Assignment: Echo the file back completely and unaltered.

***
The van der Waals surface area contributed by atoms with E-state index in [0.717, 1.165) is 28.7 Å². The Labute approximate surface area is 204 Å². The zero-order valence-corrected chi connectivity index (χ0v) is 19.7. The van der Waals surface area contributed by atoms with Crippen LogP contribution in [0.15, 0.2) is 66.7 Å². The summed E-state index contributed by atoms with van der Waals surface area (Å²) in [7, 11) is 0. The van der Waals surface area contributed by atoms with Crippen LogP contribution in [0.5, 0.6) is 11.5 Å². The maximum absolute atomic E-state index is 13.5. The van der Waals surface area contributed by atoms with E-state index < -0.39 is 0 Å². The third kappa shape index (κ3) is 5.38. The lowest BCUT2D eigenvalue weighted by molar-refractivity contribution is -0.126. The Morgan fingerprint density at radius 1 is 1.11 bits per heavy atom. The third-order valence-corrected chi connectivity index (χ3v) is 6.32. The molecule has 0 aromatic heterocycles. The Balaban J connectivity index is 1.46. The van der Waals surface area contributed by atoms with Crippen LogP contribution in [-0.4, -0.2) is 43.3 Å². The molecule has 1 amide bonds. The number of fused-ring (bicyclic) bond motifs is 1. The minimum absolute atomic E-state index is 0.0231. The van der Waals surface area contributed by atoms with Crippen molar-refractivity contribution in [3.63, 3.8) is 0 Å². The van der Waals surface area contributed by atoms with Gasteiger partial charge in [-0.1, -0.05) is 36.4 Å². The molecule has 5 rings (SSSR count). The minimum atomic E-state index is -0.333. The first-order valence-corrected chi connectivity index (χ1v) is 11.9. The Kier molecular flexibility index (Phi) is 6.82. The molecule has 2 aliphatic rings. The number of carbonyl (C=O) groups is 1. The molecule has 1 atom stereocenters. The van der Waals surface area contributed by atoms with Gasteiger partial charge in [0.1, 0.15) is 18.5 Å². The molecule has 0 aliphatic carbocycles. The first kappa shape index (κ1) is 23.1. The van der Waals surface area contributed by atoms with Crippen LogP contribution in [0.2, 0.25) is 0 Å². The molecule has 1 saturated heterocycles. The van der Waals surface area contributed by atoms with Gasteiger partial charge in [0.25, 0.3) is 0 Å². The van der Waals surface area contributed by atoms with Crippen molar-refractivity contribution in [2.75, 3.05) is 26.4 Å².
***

The van der Waals surface area contributed by atoms with E-state index in [0.717, 1.165) is 28.7 Å². The Labute approximate surface area is 204 Å². The zero-order valence-corrected chi connectivity index (χ0v) is 19.7. The van der Waals surface area contributed by atoms with Crippen LogP contribution in [0.15, 0.2) is 66.7 Å². The summed E-state index contributed by atoms with van der Waals surface area (Å²) in [7, 11) is 0. The van der Waals surface area contributed by atoms with Crippen LogP contribution in [0.5, 0.6) is 11.5 Å². The maximum absolute atomic E-state index is 13.5. The van der Waals surface area contributed by atoms with E-state index < -0.39 is 0 Å². The third kappa shape index (κ3) is 5.38. The lowest BCUT2D eigenvalue weighted by molar-refractivity contribution is -0.126. The Morgan fingerprint density at radius 1 is 1.11 bits per heavy atom. The third-order valence-corrected chi connectivity index (χ3v) is 6.32. The molecule has 0 aromatic heterocycles. The Balaban J connectivity index is 1.46. The van der Waals surface area contributed by atoms with Crippen LogP contribution in [-0.4, -0.2) is 43.3 Å². The molecule has 1 amide bonds. The number of fused-ring (bicyclic) bond motifs is 1. The minimum absolute atomic E-state index is 0.0231. The van der Waals surface area contributed by atoms with Crippen molar-refractivity contribution in [3.63, 3.8) is 0 Å². The van der Waals surface area contributed by atoms with Gasteiger partial charge in [-0.1, -0.05) is 36.4 Å². The molecule has 5 rings (SSSR count). The minimum atomic E-state index is -0.333. The first-order valence-corrected chi connectivity index (χ1v) is 11.9. The Kier molecular flexibility index (Phi) is 6.82. The molecule has 2 aliphatic rings. The number of carbonyl (C=O) groups is 1. The molecule has 1 atom stereocenters. The van der Waals surface area contributed by atoms with Gasteiger partial charge in [0.1, 0.15) is 18.5 Å². The molecule has 0 aliphatic carbocycles. The first kappa shape index (κ1) is 23.1. The van der Waals surface area contributed by atoms with Crippen LogP contribution in [0.2, 0.25) is 0 Å². The molecule has 1 saturated heterocycles. The van der Waals surface area contributed by atoms with Gasteiger partial charge in [0.25, 0.3) is 0 Å². The van der Waals surface area contributed by atoms with Crippen molar-refractivity contribution in [2.75, 3.05) is 26.4 Å².